Donna PorterIt's a Wonderful World of Plants

Hail to the King of Fruits

hibiscusBy Donna Porter

The delectable, juicy and unsurpassed sweetness of the Mango fruit is enjoyed by more people on a world-wide scale that any other fruit.  Mango is considered the “King of Fruits”.    They are associated with fortune, abundance and fertility and are represented in religious themes of South Asia’s Hindu, Buddhist, Muslim and Christian communities. It is said that the forbidden fruit or “apple” in the biblical story of the Garden of Eden was that of the Mango. Fossil records dating back 25 to 30 million years have revealed the Mango’s center of origin as northeast India, Myanmar/Burma and Bangladesh and their cultivation dates back more than 6,000 years.

Mango, Mangifera indica, belongs to the family Anacardiaceae.   To attest to its popularity, this one species, M. indica, has over 900 cultivars and 102 hybrid crosses, with the majority originating in India and Srj Lanka.  Unknown cultivars of Mangifera indica first arrived in Costa Rica in the early 1800’s from other Latin American countries.   Today, the majority of Mangoes consumed in Costa Rica are produced in the province of Alajuela, mainly around the Oritina area.  The most popular commercial varieties grown in Costa Rica are ‘Ataulfo’ (the smallest, 6 – 12oz), ‘Irwin’, ‘Keitt’ (the largest, 20 – 26oz), ‘Haden’ and ‘Tommy Atkins’.  Slices of peeled, unripe, green Mango, sprinkled with salt, are a popular snack amongst the locals.

Here in Costa Rica, Mangoes begin to produce flowers in December – January with the onset of drier weather.  A distinct, annual dry season is necessary and unseasonal, wet weather will hinder cross-pollination and fruit production.  A Mango tree produces thousands of tiny flowers, but the majority self-abort, leaving only a hundred or so per tree to mature and produce fruit. A Mango flower will produce harvestable fruit in 90-150 days, depending on the cultivar. Our peak Mango time is February – April.

Mango trees can be produced by seed, but the fruit quality/ flavor will not be desirable.  Commercial growers of Mango trees use seedlings produced by the seed only as the rootstock – the bottom portion of the tree- which contributes physical characteristics such as tree height.    Varieties used in commercial fruit production are grafted, the same as apples and peaches.  A short stem or individual bud from a tree with desirable fruit characteristics is spliced (grafted) onto the rootstock. This horticultural technique ensures quality fruit.

A fungus called Anthracnose, which causes black spots on leaves and fruit, is one of the biggest cultural problems in Costa Rica, so yes, fungicides, and insecticides, are commonly used in commercial production. Fruits at harvest are typically plunged into hot water to kill the fungus, but this does not remove the cosmetic black spot. Fortunately, organic Mango production is making headway in Costa Rica.

The milky sap (which later turns translucent) that exudes from certain parts of the stem, and the peel of unripe fruits, contains mangiferen, mangiferic acid, and mangiferol.  These resins are potent skin irritants, capable of causing a similar allergic reaction to that of poison ivy (also in the Anacardiaceae family). Hypersensitive persons may react with considerable swelling of the eyelids, the face, and other parts of the body.  When mango trees are in bloom, hypersensitive people may also experience itching around the eyes, facial swelling and respiratory difficulty, even though there is no airborne pollen. The irritant is the vaporized essential oil of the flowers which contains the mangiferol and mangiferone. Mango wood should never be used in fireplaces or for cooking fuel, as its smoke is also a strong irritant.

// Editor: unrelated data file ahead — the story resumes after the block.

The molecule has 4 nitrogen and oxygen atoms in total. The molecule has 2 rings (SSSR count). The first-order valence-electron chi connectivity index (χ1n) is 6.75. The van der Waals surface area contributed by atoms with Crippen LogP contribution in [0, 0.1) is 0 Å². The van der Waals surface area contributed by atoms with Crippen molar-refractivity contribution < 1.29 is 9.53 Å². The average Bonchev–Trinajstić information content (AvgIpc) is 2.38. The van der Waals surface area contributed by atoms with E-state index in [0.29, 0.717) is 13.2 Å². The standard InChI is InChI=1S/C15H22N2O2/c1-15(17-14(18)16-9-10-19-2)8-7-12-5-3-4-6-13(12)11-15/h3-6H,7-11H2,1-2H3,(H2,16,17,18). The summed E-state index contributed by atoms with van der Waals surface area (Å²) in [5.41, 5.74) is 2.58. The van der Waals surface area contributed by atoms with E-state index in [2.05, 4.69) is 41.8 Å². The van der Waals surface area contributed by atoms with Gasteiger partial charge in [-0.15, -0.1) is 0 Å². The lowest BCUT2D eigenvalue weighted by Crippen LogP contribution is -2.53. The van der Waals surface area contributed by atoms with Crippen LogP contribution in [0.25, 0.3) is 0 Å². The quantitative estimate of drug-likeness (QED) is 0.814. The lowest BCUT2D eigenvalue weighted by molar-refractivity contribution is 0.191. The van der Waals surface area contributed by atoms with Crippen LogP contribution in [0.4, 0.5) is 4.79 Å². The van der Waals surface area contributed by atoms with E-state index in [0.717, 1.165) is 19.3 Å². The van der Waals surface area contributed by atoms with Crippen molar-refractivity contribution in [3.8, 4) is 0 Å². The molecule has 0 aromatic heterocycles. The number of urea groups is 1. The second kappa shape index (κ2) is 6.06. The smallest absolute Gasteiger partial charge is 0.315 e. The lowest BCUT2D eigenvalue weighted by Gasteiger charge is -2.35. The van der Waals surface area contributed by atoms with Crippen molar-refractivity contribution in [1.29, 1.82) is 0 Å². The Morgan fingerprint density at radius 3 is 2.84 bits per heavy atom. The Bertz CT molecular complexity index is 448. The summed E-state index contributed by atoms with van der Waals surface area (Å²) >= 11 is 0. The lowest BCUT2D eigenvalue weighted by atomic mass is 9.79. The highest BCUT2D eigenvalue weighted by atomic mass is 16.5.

Contrarily, various parts of the Mango tree are beneficial for humans and can be used as a home remedy for various ailments including the alleviation of menstrual cramps and heavy menstruation, treating skin diseases like scabies, strengthening the liver, combating asthma and coughs, as an antiseptic, for healing wounds, reducing diabetes, aiding in digestion and for reducing enlargement of the gall bladder. Research has also revealed that the mangiferin substance found in Mangoes helps to prevent certain types of cancerous growth even in its advanced stage.

Mangoes are rich in antioxidants such as beta-carotene and high in vitamins. One hundred grams of the fruit’s pulp provides Vitamin C (27 g), Vitamin A ( 1,000-3,000 I.E.), Vitamin E, Vitamin B6 (0.134 g),  Potassium (156 mg), Calcium (10 mg), Magnesium (10 g), Iron (0.12 mg), Zinc (0.04 mg) and abundant natural fiber.

Some fascinating research has discovered that Mango leaves absorb an abnormally high amount of sound waves due to their unusual arrangement within the tree and, therefore, can be useful in noise pollution control. This leaf arrangement characteristic also gives them a greater ability to reflect heat and provide a greater amount of dense shade. Mango trees are also very long-lived trees, with some recorded specimens reaching 300 years old.

Above all, Mangoes are a refreshing culinary delight. A Mango festival at the future botanical garden will enliven our senses and broaden our horizons as to the cultivation and the many uses of the “King of Fruits”.

Donna is a Horticulturist and has been living and working in Manuel Antonio for 7 years.  She consults, designs, installs and maintains gardens for private homes and hotels and also develops botanical trails. Donna is the founder and first Director of the Botanical Garden of the Ozarks and is pursuing the development of a botanical garden in, and for, the Quepos area. [email protected], 2777-5149.